The hard right's numbers won't be nearly enough to command the Brussels-based locus of European democracy, but its combined forces could throw another spanner into the Union's already challenged machinery.
Thus, all the more urgent is the EU's contorted mission to win back the trust of its citizens.
Obviously, its original narrative, one that powered it through the postwar decades -- namely of peace through cooperation and economic integration on a united continent -- no longer resonates with many Europeans, particularly the young. In our age, to many the rationale of relative prosperity and no war simply doesn't justify handing over precious national sovereignty to a supranational body far from capital cities.
The EU has strained to replace this grand postwar narrative with another overarching, big-ticket paradigm linked to Europe's destiny. But none of them were convincing.
What the EU needs is to think like a realist rather than an idealist.
Europe, I believe, can best sell itself today by running on its impressive oeuvre of concrete, nuts-and-bolts accomplishments. In other words, the EU and its proponents must throw humility to the wind and convey as clearly as possible all that it does for its citizens -- how it positively impacts the quality of their lives on a daily basis.
This doesn't require clever PR jingles or blue and yellow balloons. Rather, a straightforward accounting of the perks, in down-to-earth language backed with evidence. The EU's citizens should know what they owe to the EU, and what those outside it, as soon will be the UK's case, do not have.
Of course, such a campaign can start with open borders and visa-free travel within the EU -- which shouldn't be news to anybody. Yet, it affects so many of us and reflects the liberal spirit of the EU like nothing else.
One doesn't have to be advanced in years to remember the days of visas and annoying border controls that accompanied every vacation or business trip abroad. And, even if you're not one of them, think about the importance of border-free Europe for the 17 million Europeans that live or work in an EU country other than their own.
Many today take traveling seamlessly through Europe for granted -- a mistake. It is reversible, as immigration-panicked officials in many EU states have recently illustrated all too clearly.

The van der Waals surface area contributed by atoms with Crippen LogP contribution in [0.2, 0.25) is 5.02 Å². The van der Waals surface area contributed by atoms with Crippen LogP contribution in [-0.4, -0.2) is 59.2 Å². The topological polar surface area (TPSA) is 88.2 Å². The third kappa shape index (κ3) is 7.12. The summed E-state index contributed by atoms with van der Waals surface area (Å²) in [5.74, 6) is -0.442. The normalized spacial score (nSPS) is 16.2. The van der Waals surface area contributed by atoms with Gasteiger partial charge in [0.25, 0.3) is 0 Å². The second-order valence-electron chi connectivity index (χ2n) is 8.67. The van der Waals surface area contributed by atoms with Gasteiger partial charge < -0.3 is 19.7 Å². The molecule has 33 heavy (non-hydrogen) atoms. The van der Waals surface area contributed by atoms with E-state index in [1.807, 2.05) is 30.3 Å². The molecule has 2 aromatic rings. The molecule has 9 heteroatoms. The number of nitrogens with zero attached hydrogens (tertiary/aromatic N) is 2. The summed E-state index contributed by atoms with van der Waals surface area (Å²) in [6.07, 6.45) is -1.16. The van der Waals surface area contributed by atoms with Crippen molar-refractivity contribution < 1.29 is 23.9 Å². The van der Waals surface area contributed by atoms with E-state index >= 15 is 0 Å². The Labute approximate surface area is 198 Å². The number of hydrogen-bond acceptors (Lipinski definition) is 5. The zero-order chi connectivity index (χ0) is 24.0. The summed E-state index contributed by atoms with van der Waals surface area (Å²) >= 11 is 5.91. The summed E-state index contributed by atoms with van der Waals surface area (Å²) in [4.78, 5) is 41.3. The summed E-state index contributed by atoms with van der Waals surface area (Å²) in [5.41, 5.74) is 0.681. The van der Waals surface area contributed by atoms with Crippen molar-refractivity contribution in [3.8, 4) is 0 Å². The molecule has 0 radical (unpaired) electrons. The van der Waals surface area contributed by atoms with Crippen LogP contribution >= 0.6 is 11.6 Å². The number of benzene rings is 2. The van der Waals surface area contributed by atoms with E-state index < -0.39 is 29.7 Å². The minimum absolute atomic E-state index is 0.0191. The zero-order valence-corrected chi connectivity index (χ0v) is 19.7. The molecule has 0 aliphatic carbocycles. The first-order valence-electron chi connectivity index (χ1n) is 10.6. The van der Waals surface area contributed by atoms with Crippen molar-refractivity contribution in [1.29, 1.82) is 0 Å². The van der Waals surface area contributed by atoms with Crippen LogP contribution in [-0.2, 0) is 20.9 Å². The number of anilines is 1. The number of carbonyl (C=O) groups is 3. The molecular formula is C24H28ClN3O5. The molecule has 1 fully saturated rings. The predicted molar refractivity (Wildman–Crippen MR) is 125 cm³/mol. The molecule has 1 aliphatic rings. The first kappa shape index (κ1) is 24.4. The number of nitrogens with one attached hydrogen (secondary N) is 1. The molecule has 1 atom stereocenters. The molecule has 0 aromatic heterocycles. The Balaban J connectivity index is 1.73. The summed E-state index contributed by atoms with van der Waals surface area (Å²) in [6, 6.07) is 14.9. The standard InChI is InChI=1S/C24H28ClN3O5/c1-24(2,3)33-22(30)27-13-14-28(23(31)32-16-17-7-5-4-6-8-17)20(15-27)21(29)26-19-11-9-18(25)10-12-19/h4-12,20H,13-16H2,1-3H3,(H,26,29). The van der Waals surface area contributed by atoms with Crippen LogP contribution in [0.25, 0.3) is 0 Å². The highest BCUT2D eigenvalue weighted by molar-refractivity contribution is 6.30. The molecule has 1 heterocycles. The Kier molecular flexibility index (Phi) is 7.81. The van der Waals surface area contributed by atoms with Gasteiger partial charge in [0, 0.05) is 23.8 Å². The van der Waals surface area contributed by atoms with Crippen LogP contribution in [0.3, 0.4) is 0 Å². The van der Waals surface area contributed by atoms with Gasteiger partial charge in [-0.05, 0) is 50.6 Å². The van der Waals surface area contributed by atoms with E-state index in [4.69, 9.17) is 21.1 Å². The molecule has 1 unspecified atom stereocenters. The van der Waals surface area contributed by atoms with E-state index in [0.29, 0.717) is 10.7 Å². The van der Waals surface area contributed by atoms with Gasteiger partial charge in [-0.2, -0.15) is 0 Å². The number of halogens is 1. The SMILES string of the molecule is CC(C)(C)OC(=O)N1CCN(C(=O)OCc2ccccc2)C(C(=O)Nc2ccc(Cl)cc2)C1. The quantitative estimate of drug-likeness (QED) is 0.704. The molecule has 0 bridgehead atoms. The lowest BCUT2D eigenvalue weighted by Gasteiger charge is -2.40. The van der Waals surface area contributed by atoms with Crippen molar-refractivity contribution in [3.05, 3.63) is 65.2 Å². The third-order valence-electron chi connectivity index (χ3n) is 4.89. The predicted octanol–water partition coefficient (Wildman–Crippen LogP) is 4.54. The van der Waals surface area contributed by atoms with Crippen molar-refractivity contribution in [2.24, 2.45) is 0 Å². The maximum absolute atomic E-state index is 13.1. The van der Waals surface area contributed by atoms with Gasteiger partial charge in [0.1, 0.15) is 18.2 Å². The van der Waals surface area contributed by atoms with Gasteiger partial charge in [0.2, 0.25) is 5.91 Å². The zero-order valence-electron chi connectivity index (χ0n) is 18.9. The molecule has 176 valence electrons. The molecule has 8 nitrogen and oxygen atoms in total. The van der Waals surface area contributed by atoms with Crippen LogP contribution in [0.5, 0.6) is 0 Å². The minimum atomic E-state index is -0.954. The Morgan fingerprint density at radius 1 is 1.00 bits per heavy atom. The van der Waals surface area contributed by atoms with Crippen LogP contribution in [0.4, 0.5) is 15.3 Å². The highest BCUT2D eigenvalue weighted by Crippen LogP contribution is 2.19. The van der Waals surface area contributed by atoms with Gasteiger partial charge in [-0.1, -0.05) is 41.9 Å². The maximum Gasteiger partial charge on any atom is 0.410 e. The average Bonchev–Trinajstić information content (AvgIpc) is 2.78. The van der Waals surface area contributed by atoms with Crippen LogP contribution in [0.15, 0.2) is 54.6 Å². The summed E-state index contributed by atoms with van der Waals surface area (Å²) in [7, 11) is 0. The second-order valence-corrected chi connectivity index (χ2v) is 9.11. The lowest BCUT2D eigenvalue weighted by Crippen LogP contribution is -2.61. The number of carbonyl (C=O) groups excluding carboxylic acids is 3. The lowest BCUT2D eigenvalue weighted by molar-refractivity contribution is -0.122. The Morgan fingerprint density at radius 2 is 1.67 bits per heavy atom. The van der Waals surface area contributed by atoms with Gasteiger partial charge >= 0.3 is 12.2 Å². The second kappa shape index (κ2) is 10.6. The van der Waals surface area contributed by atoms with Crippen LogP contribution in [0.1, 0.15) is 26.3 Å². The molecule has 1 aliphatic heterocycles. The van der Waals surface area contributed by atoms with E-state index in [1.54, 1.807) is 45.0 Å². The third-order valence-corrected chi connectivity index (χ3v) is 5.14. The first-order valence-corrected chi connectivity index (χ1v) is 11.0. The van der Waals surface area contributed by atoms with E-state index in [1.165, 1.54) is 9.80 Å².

One needn't have a degree in economics to appreciate the value of being part of the world's biggest single market. But how many people know that there are 56 million jobs within the EU that depend on trade created by the single market? And thanks to EU-wide competition, for example, people can choose their energy provider and switch telecom companies in a fast and easy way.
Finland's European Consumer Center counts a pithy "25 Consumer Benefits from the EU Single Market." This kind of list should be part of a pro-EU counter offensive, perhaps turned into posters or TV and Internet ads.
But more crucial than these are the vast array of measures that most Europeans don't know about.
How many EU citizens are aware, for example, that on February 19, the EU agreed to the first-ever emissions standards in Europe for trucks that would reduce carbon dioxide emissions from new trucks and buses by 30 percent before the year 2030, compared to 2019?
In the last five years, the EU has been the driving force in Europe on climate protection and renewable energy expansion, making Europe a global leader in these fields. Last year, the EU agreed that renewables must make up 32% of energy consumed in Europe by 2030 (the target is binding) and that by then there be a 33% increase in energy efficiency.
Consumer protection is a glimmering jewel in the EU's crown. Europeans benefit from the highest health, hygiene and food standards in the world. All imported products must comply with EU rules. The ingredients labels on all of our packaged food: the result of EU regulation.
Every young person should know that through the EU's "roam-like-at-home" rule, you can use your mobile phone while travelling outside your home country in any EU country. You don't have to pay additional roaming charges.
And EU-formulated Air Passenger Rights protect passengers by making it easier to get compensation after delays and cancellations. And EU competition measures have cut air travel costs by 90% since 1993.
These bits and pieces are only the tip of the iceberg once you begin searching.
The EU itself could do a whole lot more to publicize these facts. Their substance is powerful enough to overcome the perennial red herrings of EU-dictated cucumber size and the shape of bananas.
But the real onus lies on Europe's mainstream politicos, almost all of whom are EU fans but who, in the past, have bashed the EU to score easy points in domestic campaigns. They've behaved as if the EU were an independent actor, a Brussels-based autocracy imposed on them. Of course, they are the EU, in the parties of the European Parliament, and in their representatives in commission and the council.
Now they're the ones who have to do the heavy lifting. Yet we're not hearing it as loud and clear as we must over the shouting of the rabblerousing right.
We don't need a grand narrative anymore, but cold, hard facts and convinced Europeans who are willing to take on the populist Euroskeptics. That means taking off the gloves and entering the brawl.
Paul Hockenos is a Berlin- and New York–based writer and political analyst who has been working in Germany and across Central and Eastern Europe since 1989.
Read the original article on CNN.
More about: Europe